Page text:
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Italian regional production tax and its impact on taxpayers

IRAP is a regional production tax (established by Legislative Decree No. 446 of 15 December 1997, called IRAP Decree) levied on independent and regularly exercised activities of production or exchange of goods and/or provision of services. Piergiorgio Valente, Managing Partner of Valente Associati GEB Partners explains the specifics of the tax and its impact on taxpayers operating in Italy.

The IRAP tax applies to the value of the net production resulting from activities carried out in each Italian region.

Italian rules on transfer pricing are set forth in article 110, paragraph 7 of the Italian Income Tax Code (TUIR), which requires that the prices charged in transactions between parties belonging to the same multinational group respect the arm’s-length principle and, in line with OECD guidelines, allows Italian tax authorities to carry out an adjustment of the transfer prices applied by associated companies (and, as a consequence, of their revenues) to calculate corporate income taxes ( IReS ).

The application of transfer pricing regulation to IRAP was confirmed by the Ministry of Finance’s Circular No 141/E of June 4 1998, which established that, with reference to the computation of the production value, the positive difference between the arm’s-length value of the goods supplied and/or services rendered and the accounted revenue contributes to the determination of the IRAP tax base.

The Financial Act 2008 (Law No 244 of December 24 2007) amended the IRAP Decree and, in particular, the rules for determining the IRAP tax base. Specifically, it introduced the so-called “principle of direct derivation”, which establishes a criterion whereby the IRAP tax base only depends on the statutory financial statements, while any adjustment made for IReS purposes is irrelevant.

As a consequence, transfer pricing adjustments are relevant to the computation of IRAP only until December 31 2007. As of January 1 2008, the date of entry into force of the Financial Act 2008, the IRAP tax base, is determined on the basis of the statutory financial statements and is no longer subjected to the corporate income regulation set forth in the TUIR; earnings derived from the intragroup exchange of goods and/or services are those reported in the income statement.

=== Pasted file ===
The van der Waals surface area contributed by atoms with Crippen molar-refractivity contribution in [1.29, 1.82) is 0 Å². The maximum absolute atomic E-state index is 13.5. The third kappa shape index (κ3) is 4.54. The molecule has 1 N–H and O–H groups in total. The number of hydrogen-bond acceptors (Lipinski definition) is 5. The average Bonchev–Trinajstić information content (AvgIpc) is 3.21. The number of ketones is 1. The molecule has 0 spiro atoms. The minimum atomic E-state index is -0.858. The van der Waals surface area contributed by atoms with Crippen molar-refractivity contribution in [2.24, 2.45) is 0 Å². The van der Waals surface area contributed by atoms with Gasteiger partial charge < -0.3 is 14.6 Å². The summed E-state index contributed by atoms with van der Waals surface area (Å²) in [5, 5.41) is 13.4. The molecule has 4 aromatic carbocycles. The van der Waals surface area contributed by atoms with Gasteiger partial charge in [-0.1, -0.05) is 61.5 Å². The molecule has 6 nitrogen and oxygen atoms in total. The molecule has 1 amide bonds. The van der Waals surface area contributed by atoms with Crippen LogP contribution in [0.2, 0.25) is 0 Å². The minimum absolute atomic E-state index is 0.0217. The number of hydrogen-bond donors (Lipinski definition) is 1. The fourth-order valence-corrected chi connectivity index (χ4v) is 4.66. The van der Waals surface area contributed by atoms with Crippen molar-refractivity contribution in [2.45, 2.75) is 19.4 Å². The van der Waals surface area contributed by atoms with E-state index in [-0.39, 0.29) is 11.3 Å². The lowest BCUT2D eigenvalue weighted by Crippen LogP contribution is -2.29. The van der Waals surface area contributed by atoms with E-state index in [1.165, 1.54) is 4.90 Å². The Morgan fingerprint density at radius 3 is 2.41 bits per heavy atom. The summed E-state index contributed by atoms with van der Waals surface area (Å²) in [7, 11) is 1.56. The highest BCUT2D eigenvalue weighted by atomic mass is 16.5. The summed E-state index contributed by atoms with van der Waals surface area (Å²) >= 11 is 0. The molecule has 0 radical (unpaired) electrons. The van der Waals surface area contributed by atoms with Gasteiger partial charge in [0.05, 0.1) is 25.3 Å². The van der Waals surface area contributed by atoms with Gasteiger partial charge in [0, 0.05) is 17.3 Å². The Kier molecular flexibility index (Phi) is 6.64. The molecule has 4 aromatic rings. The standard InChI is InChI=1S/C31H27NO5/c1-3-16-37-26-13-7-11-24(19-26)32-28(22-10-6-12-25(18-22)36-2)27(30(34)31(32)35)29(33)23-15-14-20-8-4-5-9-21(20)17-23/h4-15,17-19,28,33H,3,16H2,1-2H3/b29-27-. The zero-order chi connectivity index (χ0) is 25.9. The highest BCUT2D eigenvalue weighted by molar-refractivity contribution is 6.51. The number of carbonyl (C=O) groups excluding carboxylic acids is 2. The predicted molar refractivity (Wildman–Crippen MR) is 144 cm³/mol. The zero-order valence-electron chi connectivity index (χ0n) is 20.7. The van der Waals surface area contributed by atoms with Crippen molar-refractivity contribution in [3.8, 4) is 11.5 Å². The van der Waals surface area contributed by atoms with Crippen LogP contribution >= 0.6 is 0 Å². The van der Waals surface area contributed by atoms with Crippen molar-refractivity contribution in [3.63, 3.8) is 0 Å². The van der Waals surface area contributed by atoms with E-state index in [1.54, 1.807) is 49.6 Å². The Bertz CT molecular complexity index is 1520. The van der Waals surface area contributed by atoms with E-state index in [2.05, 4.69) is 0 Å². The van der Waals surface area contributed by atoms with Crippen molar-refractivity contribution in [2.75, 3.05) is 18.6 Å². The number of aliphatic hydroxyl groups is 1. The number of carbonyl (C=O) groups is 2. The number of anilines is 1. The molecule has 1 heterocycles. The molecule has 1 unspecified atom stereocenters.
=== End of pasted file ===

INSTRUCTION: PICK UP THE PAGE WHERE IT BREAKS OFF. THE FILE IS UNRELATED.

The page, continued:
However, although there is no such formal rule, the tax authorities may substantiate an effect of transfer pricing adjustments on the computation of IRAP by referring to a recommendation included in Circular No 58 of December 15 2010 on transfer pricing documentation, in which the Italian Revenue Office stated that preparing the appropriate documentation can result in the non-application of the penalty for fraudulent tax returns (as per article 1, paragraph 2 of Legislative Decree No 471 /1997) and, for the sake of consistency, “of similar penalties related to IRAP”.

This reference should be understood as referring to the tax periods in which the derivation principle was applicable and for which, on the issue date of Circular No 58/2010, the tax assessment deadline had not yet passed.

It is indeed worth emphasising that Italian Law introduced the regulation on the preparation of transfer pricing documentation (article 26 of Decree-Law No 78/2010) referring only to article 1 of Legislative Decree No 471/1997 (on income tax returns) and avoiding any reference to article 32 ("Violations regarding income tax returns") of the IRAP Decree.


Valente Associati GEB Partners

Viale Bianca Maria, 45

20122 Milan, Italy

Managing Partner: Piergiorgio Valente

Tel: +39 02 7626131

Fax: +39 02 76001091

Email: p.valente@gebnetwork.it

Website: www.gebpartners.it

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